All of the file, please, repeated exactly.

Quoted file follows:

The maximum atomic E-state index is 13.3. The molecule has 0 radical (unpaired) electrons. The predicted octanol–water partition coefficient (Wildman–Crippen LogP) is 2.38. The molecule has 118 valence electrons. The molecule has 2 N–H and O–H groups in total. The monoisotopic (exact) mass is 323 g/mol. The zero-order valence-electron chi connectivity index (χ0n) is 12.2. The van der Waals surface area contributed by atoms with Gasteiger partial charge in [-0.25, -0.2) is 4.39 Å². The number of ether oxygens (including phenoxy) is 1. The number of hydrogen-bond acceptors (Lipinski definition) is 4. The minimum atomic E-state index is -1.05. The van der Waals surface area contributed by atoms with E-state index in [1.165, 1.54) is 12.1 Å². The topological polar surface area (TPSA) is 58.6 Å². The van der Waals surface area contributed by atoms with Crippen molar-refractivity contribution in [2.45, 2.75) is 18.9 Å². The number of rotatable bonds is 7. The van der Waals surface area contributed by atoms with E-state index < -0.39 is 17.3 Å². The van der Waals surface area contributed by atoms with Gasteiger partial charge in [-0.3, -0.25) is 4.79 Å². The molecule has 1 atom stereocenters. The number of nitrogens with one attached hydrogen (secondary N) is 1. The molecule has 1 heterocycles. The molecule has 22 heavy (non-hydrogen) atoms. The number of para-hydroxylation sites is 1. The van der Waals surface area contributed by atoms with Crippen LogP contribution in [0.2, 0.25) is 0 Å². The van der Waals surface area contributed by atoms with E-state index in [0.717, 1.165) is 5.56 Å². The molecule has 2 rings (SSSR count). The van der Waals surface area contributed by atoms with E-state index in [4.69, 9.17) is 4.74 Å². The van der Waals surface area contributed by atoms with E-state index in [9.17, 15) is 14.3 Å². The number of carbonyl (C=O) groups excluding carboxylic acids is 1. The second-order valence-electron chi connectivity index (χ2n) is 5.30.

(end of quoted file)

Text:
The maximum atomic E-state index is 13.3. The molecule has 0 radical (unpaired) electrons. The predicted octanol–water partition coefficient (Wildman–Crippen LogP) is 2.38. The molecule has 118 valence electrons. The molecule has 2 N–H and O–H groups in total. The monoisotopic (exact) mass is 323 g/mol. The zero-order valence-electron chi connectivity index (χ0n) is 12.2. The van der Waals surface area contributed by atoms with Gasteiger partial charge in [-0.25, -0.2) is 4.39 Å². The number of ether oxygens (including phenoxy) is 1. The number of hydrogen-bond acceptors (Lipinski definition) is 4. The minimum atomic E-state index is -1.05. The van der Waals surface area contributed by atoms with E-state index in [1.165, 1.54) is 12.1 Å². The topological polar surface area (TPSA) is 58.6 Å². The van der Waals surface area contributed by atoms with Crippen molar-refractivity contribution in [2.45, 2.75) is 18.9 Å². The number of rotatable bonds is 7. The van der Waals surface area contributed by atoms with E-state index < -0.39 is 17.3 Å². The van der Waals surface area contributed by atoms with Gasteiger partial charge in [-0.3, -0.25) is 4.79 Å². The molecule has 1 atom stereocenters. The number of nitrogens with one attached hydrogen (secondary N) is 1. The molecule has 1 heterocycles. The molecule has 22 heavy (non-hydrogen) atoms. The number of para-hydroxylation sites is 1. The van der Waals surface area contributed by atoms with Crippen LogP contribution in [0.2, 0.25) is 0 Å². The van der Waals surface area contributed by atoms with E-state index in [0.717, 1.165) is 5.56 Å². The molecule has 2 rings (SSSR count). The van der Waals surface area contributed by atoms with E-state index in [4.69, 9.17) is 4.74 Å². The van der Waals surface area contributed by atoms with E-state index in [9.17, 15) is 14.3 Å². The number of carbonyl (C=O) groups excluding carboxylic acids is 1. The second-order valence-electron chi connectivity index (χ2n) is 5.30.